Video: 4.5/5

3D Rating: NA

According to IMDB, The Huntsman: Winter’s War was completed as a 2K DI, meaning that the movie on Universal’s 4K UHD disc was very likely upconverted with HDR applied. It’s almost hard to tell, as there is much more detail on display on the 4K disc, particularly during darker passages where crush is almost evident on the 1080p Blu-ray. Detail is also improved on costumes and skin textures. Colors are also more natural and slightly more vibrant (most noticeably the blue flames during one sequence). As an upscale, this is an exemplary disc.

Audio: 5/5

Both the 4K UHD and 1080p Blu-ray share the same DTS-X (with DTS-HD MA 7.1 core) and DTS Headphone X soundtracks. The DTS-X, when played back on my Marantz SR5008 receiver in 5.1 with additional height speakers and Pro-Logic IIz enabled, provides a room-filling, immersive experience. James Newton Howard’s score is expansive, spread across all channels, yet never drowns out dialogue or effects. Fidelity overall is rich and lifelike. Dialogue is clear and understandable, with some seamless panning where necessary to follow action. LFE is also put to good use, delivering additional oomph to rolling thunder, cracking ice, and body hits. This is a great track. The DTS Headphone X track is a welcome addition, allowing a sense of 5.1 surround using a normal pair of headphones.

Special Features: 3.5/5

Extended Edition: Running a scant six minutes longer, available on both the UHD and Blu-ray discs.

Audio Commentary with Director Cedric Nicolas-Troyan: Accessible only on the theatrical cut on both UHD and Blu-ray, the director first apologizes for his thick French accent, than goes into great detail on the effects, locations, and performances in the film.

The remaining special features are only available on the included Blu-ray edition of the film.

Deleted Scenes (1080p; 8:57): Four scenes, with optional commentary.

Gag Reel (1080p; 9:43): Flubbed lines and other catastrophes, including how frustrating it can be to shoot along the flight path of one of the busiest international airports in the world.

Winter Vistas: The Making of The Huntsman: Winter’s War (1080p): Split into five parts, with no option to play as one piece. Two Queens and Two Warriors (7:22), Meet the Dwarfs (8:10), Magic All Around (8:44), Dressed to Kill (6:03), and Love Conquers All (5:58).

Digital HD Copy: An insert contains a code to redeem a digital copy through Ultraviolet or iTunes. Redeeming thru the link provided on the certificate does give you UHD access to the title on Vudu.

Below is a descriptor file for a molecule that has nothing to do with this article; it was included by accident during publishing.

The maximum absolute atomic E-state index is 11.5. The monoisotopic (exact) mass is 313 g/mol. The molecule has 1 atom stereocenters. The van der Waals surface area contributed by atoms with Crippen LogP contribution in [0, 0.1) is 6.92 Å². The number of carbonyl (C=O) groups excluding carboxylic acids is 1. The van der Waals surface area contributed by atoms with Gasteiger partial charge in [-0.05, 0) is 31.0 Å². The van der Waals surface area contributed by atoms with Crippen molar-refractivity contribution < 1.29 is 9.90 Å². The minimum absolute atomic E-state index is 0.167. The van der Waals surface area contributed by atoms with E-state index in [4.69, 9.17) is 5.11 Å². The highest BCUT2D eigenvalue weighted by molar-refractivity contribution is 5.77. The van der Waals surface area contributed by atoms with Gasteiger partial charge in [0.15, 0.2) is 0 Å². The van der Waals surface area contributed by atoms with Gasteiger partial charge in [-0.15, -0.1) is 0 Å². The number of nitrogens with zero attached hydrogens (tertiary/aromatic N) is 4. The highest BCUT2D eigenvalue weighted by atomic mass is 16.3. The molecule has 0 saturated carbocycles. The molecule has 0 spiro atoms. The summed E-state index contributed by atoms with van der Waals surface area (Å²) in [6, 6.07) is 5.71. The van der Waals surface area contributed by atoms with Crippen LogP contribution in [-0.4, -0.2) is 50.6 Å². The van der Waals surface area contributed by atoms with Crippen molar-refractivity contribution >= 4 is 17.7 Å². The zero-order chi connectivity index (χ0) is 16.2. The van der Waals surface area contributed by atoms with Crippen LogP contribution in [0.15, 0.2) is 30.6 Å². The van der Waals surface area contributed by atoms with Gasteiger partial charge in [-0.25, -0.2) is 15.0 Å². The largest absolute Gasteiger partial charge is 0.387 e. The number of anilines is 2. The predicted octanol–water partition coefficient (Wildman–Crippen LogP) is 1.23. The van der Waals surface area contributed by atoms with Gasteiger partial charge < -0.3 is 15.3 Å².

Overall: 4/5

A so-so movie with exceptional video and audio, the future of 4K UltraHD Blu-ray looks promising for Universal. Kudos for including the audio commentary on the UHD disc.

Published by

Todd Erwin

author,editor

1 Comments

  1. Checked this movie on VUDU and FandangoNow.

    On my Samsung UHD Blu-ray player, VUDU only gives me HDX or SD options with Dolby Digital Plus 5.1 audio, and the movie is not cropped!

    FandangoNow was a disaster, although I can watch in UHD, but with the soundtrack for Luc Besson's Lucy. When I called their customer service, the initial response was "Well, you didn't purchase this from us, so you will have to contact UV about the issue you are having." I spent the next five minutes trying to explain that this is an issue on FandangoNow's side as there is apparently something wrong with thier file for this movie, got nowhere, and then asked for a supervisor. Was placed on hold for several minutes, then was told "We checked the movie, and there is nothing wrong with the audio." I asked her if she played further than the Universal logo, and asked her if the music that accompanied the logo was the Universal fanfare or not (The Huntsman doesn't use the fanfare), she said she wasn't sure, but she would go check again. She came back and agreed that there is an audio issue with the title, apologized for her initial attitude, said she would file an escalation report on the title, and issue me a free rental coupon. But this isn't the first time I've received that kind of attitude from FN, and that is one of the reasons why I prefer discs, because if there is an issue with my physical disc, I can either return it to the store during the exchange period or contact the studio's customer service department for a replacement.